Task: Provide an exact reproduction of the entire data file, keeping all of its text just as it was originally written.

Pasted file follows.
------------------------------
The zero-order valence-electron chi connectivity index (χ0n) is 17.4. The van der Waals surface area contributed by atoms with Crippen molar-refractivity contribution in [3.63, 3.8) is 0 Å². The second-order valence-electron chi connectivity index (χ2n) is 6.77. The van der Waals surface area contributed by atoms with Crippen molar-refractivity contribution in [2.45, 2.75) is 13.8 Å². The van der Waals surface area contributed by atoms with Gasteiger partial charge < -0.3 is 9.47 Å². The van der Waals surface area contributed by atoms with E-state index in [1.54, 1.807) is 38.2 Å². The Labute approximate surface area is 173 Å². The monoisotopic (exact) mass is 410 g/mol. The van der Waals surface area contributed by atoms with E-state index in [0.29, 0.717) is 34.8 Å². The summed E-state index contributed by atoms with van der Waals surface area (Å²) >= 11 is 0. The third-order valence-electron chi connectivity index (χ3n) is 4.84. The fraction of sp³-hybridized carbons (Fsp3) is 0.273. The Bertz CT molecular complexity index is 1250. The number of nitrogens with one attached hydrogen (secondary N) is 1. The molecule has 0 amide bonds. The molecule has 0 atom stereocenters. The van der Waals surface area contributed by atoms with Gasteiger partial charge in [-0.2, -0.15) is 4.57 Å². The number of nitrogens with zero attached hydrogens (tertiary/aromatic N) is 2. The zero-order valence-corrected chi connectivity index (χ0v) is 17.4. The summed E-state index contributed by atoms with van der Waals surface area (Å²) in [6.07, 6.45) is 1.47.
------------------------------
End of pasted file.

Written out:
The zero-order valence-electron chi connectivity index (χ0n) is 17.4. The van der Waals surface area contributed by atoms with Crippen molar-refractivity contribution in [3.63, 3.8) is 0 Å². The second-order valence-electron chi connectivity index (χ2n) is 6.77. The van der Waals surface area contributed by atoms with Crippen molar-refractivity contribution in [2.45, 2.75) is 13.8 Å². The van der Waals surface area contributed by atoms with Gasteiger partial charge < -0.3 is 9.47 Å². The van der Waals surface area contributed by atoms with E-state index in [1.54, 1.807) is 38.2 Å². The Labute approximate surface area is 173 Å². The monoisotopic (exact) mass is 410 g/mol. The van der Waals surface area contributed by atoms with E-state index in [0.29, 0.717) is 34.8 Å². The summed E-state index contributed by atoms with van der Waals surface area (Å²) >= 11 is 0. The third-order valence-electron chi connectivity index (χ3n) is 4.84. The fraction of sp³-hybridized carbons (Fsp3) is 0.273. The Bertz CT molecular complexity index is 1250. The number of nitrogens with one attached hydrogen (secondary N) is 1. The molecule has 0 amide bonds. The molecule has 0 atom stereocenters. The van der Waals surface area contributed by atoms with Gasteiger partial charge in [-0.2, -0.15) is 4.57 Å². The number of nitrogens with zero attached hydrogens (tertiary/aromatic N) is 2. The zero-order valence-corrected chi connectivity index (χ0v) is 17.4. The summed E-state index contributed by atoms with van der Waals surface area (Å²) in [6.07, 6.45) is 1.47.